The Invitation

The Invitation Review: New Blood For The Vampire Genre

A fun end-of-summer watch, this vamp flick has plenty to sink your teeth into

Mild spoiler warning: This review contains the discussion of a few plot points that are also contained within the film’s trailer.

Audiences have been fascinated by vampires for hundreds of years. In a year when Nosferatu celebrates its 100th birthday, The Invitation is just the latest in a long line of stories about the undead but this time, with a feminist twist.

In 2022, it’s likely you or someone you know has done a mail-away DNA testing kit to find out your ancestry, health traits or, just maybe, discover you have long-lost wealthy relatives living in a mansion in the British countryside.

In The Invitation, the orphaned Evie (Nathalie Emmanuel) discovers she shares a family tree with a branch of British aristocrats. Eager to invite some new blood into their manor, Evie is whisked away to England to attend a family wedding. Sure, her newfound family in their gothic mansion seems a little odd. But as she’s wined and dined and made to feel like the centre of attention, Evie forgets her worries, including the fact she has yet to meet the bride-to-be.


Introduced to her non-relative Walter De Ville—ha, get it? Devil! Evie finds herself wooed by this handsome and mysterious suitor who has more than a few surprises up his sleeve. As the pre-wedding festivities ramp up, Evie learns that it is she who is to become a vampire bride, thus securing the family’s bloodline in this homage to all things Dracula.

Directed by Jessica M. Thompson who co-writes the script with Blair Butler, The Invitation is a rare, feminist entry into the vampire canon. The audience knows all too well what will happen long before Evie does, but her journey makes for an entertaining watch as she’s seduced by Walter (Thomas Doherty) and his lady gang, Viktoria and Lucy (Stephanie Corneliussen and Alana Boden).

In theatres on August 26, The Invitation doesn’t exactly reinvent the genre, but with a female director and writers, it certainly gives more agency to Evie than what is typical. She is not simply a bumbling victim of the sexy vamp, but a woman who will not go down without a fight. As a woman of colour, the casting of Game Of Thrones star Emmanuel adds even more layers of isolation and “otherness” to this vampire tale.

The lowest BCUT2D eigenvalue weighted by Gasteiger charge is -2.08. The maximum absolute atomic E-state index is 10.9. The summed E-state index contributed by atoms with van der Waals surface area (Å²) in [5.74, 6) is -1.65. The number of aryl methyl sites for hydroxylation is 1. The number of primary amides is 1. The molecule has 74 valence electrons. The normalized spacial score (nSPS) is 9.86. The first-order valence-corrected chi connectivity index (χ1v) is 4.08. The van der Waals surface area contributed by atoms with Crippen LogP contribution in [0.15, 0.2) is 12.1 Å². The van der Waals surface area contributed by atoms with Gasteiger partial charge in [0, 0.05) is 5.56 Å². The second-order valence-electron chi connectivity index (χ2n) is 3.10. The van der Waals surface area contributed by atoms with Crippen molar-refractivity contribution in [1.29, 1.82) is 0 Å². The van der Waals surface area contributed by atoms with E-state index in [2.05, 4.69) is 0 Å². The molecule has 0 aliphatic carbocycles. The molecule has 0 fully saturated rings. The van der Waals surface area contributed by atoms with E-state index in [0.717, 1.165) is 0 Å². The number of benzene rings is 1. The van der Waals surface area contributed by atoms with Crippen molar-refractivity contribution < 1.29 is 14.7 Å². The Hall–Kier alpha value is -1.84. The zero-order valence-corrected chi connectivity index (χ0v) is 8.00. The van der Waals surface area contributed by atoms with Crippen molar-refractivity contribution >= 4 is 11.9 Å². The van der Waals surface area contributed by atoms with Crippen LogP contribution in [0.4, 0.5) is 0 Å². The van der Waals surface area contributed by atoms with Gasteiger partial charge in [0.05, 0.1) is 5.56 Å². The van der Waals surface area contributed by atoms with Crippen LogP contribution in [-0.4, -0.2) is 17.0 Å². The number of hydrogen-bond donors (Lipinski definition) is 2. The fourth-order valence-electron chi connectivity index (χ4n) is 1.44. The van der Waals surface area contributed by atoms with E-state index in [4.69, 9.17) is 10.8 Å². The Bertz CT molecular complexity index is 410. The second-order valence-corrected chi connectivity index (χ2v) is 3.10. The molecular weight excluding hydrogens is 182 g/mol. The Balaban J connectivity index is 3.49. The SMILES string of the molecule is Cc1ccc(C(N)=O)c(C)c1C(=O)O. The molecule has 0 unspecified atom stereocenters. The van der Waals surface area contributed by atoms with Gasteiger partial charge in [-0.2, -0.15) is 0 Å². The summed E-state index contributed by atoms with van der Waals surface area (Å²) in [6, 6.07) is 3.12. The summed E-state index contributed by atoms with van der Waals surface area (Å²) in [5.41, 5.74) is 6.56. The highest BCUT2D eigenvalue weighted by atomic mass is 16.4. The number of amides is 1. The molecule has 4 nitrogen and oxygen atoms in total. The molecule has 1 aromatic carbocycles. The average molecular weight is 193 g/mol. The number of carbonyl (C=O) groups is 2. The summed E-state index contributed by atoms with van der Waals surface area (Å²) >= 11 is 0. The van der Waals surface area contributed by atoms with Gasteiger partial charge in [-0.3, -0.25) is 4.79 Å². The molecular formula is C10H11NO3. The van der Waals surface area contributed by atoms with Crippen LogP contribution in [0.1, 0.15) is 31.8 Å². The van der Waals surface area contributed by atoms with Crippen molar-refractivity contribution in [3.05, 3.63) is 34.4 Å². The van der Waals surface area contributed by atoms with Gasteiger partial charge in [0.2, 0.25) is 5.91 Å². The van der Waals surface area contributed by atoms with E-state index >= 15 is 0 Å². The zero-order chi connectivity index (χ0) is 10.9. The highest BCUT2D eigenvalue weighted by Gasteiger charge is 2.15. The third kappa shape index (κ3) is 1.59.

In similar films, it’s usually the men who seduce, but here, Viktoria and Lucy are just as seductive to Evie, even if they may not have her best intentions at heart. They are women who’ve not had a tremendous amount of choice in life and, as a result, are simultaneously punitive and supportive of Evie’s freedom. The power of women in this film isn’t accidental. Originally titled The Bride, the name was changed after male test audiences complained about the title. Oh, the irony. Though its new title reflects the idea that a vampire must be invited into a home to enter it, it is still all about the bride.


Much of the credit for the film’s success goes to Emmanuel, who believably conveys Evie’s thirst for the excess in front of her. Thanks to a well-written, pointed script, Evie is shown to be an intelligent woman with something to say and do. She is more than just a victim of the vampire clan— she is a character you want to root for. When things take an unexpected turn in the last half of the movie, a move again made successful by Emmanuel, it offers a refreshing change of pace within the genre.

With several tongue-in-cheek moments, countless Easter eggs and nods to vampiric lore (one character is named Harker), The Invitation is a luscious gothic horror that doesn’t ask you to take it too seriously. A fun end-of-summer watch, this one has plenty to sink your teeth into.

Watch this one in a double bill with Ready Or Not for the ultimate in bridal horror.